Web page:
Kansas City Transportation and Local-Scale Air Quality Study
In fall 2017, the EPA launched the Kansas City Transportation and Local-Scale Air Quality Study (KC-TRAQS), to learn more about local community air quality in three neighborhoods in Kansas City, KS, that have multiple air pollution sources from highways, railways, and industry. The study will be conducted for one year and provide comprehensive air quality monitoring using three different air measurement approaches. A citizen science project is part of the study and will involve area residents and students in air measurement activities.
The principal air pollutants of interest are fine particle pollution, known as PM2.5, and black carbon, a component of PM2.5. Fine particle pollution is the result of the combustion of fossil fuels used in passenger motor vehicles, truck engines, train engines, industry and forest fires. Exposure to fine particles can affect both the lungs and heart.
The study area includes the neighborhoods of Turner, Argentine and Armourdale in southeast Wyandotte County, Kansas. This area is located in the Kansas river valley and has unique meteorological conditions that include inversions, which can trap pollutants close to the ground. The area is also surrounded on all sides by major highways and other roads, industry with diesel truck traffic, and two railyards, which include a rail maintenance facility and main rail track line.
The study enables EPA to provide air quality information to the community and its residents and will advance air monitoring technology for use by other states and communities. The research is designed to measure and monitor air quality and is not a health study to evaluate health effects from any observed air pollution.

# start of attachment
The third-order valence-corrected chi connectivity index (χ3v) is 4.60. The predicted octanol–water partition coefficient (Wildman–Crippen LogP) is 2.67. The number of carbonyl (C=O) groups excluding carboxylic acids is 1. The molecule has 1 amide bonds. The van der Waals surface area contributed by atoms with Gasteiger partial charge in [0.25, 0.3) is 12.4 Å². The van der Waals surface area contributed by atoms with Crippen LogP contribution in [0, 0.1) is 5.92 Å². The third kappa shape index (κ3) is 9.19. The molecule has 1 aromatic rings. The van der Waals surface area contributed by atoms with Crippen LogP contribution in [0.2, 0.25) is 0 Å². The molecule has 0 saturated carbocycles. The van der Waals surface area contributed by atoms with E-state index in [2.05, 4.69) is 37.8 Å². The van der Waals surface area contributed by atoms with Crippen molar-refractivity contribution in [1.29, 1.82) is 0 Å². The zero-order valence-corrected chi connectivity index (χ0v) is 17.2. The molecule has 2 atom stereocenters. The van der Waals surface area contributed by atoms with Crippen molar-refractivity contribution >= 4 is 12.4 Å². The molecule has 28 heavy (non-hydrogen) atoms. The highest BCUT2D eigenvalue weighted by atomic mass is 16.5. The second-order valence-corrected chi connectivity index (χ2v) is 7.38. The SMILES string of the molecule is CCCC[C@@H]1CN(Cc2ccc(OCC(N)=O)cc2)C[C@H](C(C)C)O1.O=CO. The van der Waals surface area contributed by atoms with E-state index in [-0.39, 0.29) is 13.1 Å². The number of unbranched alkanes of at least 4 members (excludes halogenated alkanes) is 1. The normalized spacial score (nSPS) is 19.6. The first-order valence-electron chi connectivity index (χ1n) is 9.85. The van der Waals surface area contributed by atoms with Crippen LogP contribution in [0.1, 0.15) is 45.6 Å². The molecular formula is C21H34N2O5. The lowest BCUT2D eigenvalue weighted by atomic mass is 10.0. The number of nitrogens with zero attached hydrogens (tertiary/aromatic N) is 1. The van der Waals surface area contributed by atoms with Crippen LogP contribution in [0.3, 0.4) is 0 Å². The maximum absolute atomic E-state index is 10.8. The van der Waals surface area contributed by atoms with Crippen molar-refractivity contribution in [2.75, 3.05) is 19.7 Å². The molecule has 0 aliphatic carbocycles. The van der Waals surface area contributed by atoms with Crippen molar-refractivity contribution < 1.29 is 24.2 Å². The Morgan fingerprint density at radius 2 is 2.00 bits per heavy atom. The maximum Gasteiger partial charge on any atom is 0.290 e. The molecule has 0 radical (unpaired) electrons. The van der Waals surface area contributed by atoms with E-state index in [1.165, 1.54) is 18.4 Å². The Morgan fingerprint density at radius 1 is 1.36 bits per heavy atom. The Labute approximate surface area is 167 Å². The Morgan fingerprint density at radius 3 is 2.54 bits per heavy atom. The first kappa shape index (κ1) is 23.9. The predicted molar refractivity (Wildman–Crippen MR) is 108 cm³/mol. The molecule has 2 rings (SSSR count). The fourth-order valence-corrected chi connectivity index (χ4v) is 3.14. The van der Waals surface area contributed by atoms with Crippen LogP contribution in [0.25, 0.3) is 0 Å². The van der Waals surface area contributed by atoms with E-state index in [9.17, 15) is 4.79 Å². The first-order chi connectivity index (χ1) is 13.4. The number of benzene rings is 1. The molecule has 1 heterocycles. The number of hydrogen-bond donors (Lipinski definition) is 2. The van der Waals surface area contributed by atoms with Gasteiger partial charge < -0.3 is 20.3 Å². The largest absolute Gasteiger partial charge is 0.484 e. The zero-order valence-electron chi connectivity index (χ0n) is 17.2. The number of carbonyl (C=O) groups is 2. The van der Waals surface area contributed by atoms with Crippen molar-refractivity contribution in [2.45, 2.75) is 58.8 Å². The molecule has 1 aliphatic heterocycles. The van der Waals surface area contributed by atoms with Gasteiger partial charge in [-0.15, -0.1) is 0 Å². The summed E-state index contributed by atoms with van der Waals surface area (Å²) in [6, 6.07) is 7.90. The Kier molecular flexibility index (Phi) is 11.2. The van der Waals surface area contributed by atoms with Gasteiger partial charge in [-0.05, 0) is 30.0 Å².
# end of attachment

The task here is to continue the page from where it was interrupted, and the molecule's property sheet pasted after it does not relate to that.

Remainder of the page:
- Learn more about air emissions from local sources.
- Evaluate the use of multiple stationary and mobile measurement instruments to collect data in an area with multiple sources of emissions.
- Evaluate the operation and use of the AirMapper, a low-cost and portable air quality monitor for use in citizen science projects and research.
There are three monitoring and measurement approaches being used for the study that involve deployment of stationary, mobile, and portable measurement technologies. Researchers will use new and cutting-edge monitors to measure the air pollutants, black carbon (BC), fine particles (PM2.5), and carbon dioxide (CO2), as well as weather conditions important to understanding air quality, including relative humidity, wind and temperature. Noise levels also will be monitored. The measurement instruments include:
- Stationary Monitors. Stationary or fixed monitors are collecting PM2.5, black carbon and meteorological data in six locations within the study area.
- Mobile Monitors. An electric vehicle retrofitted with air quality monitoring instruments will be used to drive designated routes through the study area to collect data. The use of mobile monitoring provides high-time resolution (1-second) measurements and allows for increased coverage across the study area.
- AirMappers. A citizen science monitoring project is part of the study and enables residents to use mobile air monitors called AirMappers, developed by EPA, to collect air quality data. These lunch pail-size air monitors can be carried around the study area by local residents and students. The AirMapper includes rechargeable battery power, a global positioning system (GPS), optical particle sensor estimating PM1/PM2.5/PM10, and carbon dioxide (CO2) sensor. These devices are available at the Turner Library and Kansas City, South library to local residents and students to check out for a few days at a time.
EPA will provide the results of the study to neighborhood leaders, states and local government officials and air quality planners, as well as other stakeholders. The results will be published in the peer-reviewed scientific literature.
For more information, contact:
Public Outreach: Steven Brown, Physical Scientist, firstname.lastname@example.org
Technical Lead: Sue Kimbrough, Senior Project Engineer, Kimbrough.email@example.com
Technical: Stephen Krabbe, Physical Scientist, Krabbe.firstname.lastname@example.org